Last week the high court ruled that the UK Environment Agency must do more to protect a five-year-old boy from dangerous fumes leaking from a nearby landfill site. It was among recent legal cases focusing on air pollution.
In 2020 the coroner’s court concluded that air pollution was a factor in the death of nine-year-old Ella Kissi-Debrah, who lived alongside London’s South Circular road, and in 2021 French courts halted the deportation of a Bangladeshi man due to the risks posed by air pollution in his home country.
More cases are likely. The environmental law charity ClientEarth and the law firm Hausfeld are looking for people whose health has been harmed by illegal pollution to join a new action. ClientEarth has already won three court cases against the UK government, with ministers being ordered to produce new plans to tackle air pollution. Time is short.
New cases would take place under the EU principle of state liability, which will only be valid in the UK until the end of 2022. The ClientEarth lawyer Katie Nield explained: “We want to force the government to shoulder responsibility for the real-life consequences of illegal air pollution to date and increase the pressure on ministers to protect people from toxic pollution going forward. It’s a legal avenue to give people the chance to push for change.”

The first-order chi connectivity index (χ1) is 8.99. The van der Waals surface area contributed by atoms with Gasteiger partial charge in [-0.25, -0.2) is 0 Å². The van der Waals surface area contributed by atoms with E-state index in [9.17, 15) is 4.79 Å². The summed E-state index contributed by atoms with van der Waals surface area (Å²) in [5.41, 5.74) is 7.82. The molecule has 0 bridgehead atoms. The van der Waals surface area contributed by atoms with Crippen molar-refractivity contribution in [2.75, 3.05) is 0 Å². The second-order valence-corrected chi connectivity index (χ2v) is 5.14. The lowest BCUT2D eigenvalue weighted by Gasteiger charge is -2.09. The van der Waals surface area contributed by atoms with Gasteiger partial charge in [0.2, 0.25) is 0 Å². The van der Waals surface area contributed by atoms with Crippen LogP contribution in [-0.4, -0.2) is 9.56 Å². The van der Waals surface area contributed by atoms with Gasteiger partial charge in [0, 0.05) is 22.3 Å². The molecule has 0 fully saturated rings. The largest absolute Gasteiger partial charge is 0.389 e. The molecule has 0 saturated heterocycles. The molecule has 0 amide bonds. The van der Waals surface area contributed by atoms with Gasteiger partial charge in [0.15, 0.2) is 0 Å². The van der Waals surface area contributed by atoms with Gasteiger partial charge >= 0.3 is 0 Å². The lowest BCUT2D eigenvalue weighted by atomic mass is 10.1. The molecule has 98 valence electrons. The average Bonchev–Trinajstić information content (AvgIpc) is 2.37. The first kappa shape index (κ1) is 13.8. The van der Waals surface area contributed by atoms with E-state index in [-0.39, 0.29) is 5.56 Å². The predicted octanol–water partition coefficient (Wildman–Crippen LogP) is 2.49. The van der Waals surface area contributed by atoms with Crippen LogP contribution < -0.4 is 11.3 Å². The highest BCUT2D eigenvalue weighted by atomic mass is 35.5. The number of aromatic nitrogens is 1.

Rather than relying on court cases, is it time for a right to clean air? In March this year the UN called for the global recognition of the right to a healthy environment, which would include air quality. This right is already recognised by 80% of UN members, but the UK and US are not among them.
In November the people of New York will vote on the inclusion of environmental rights in their state constitution. Such rights could guide legalisation and lead to better decisions to prevent pollution and importantly protect vulnerable groups, including children.
This year, the parents and children of Yerbury primary school in north London won a high court battle to stop an Ocado distribution depot being built on the edge of their school playground. This depot would have operated 24 hours a day, seven days a week, with parking space for more than 100 vans. With construction under way, the court case was won on a planning technicality. The development was halted, but a right to clean air might have prioritised the children’s health from the start.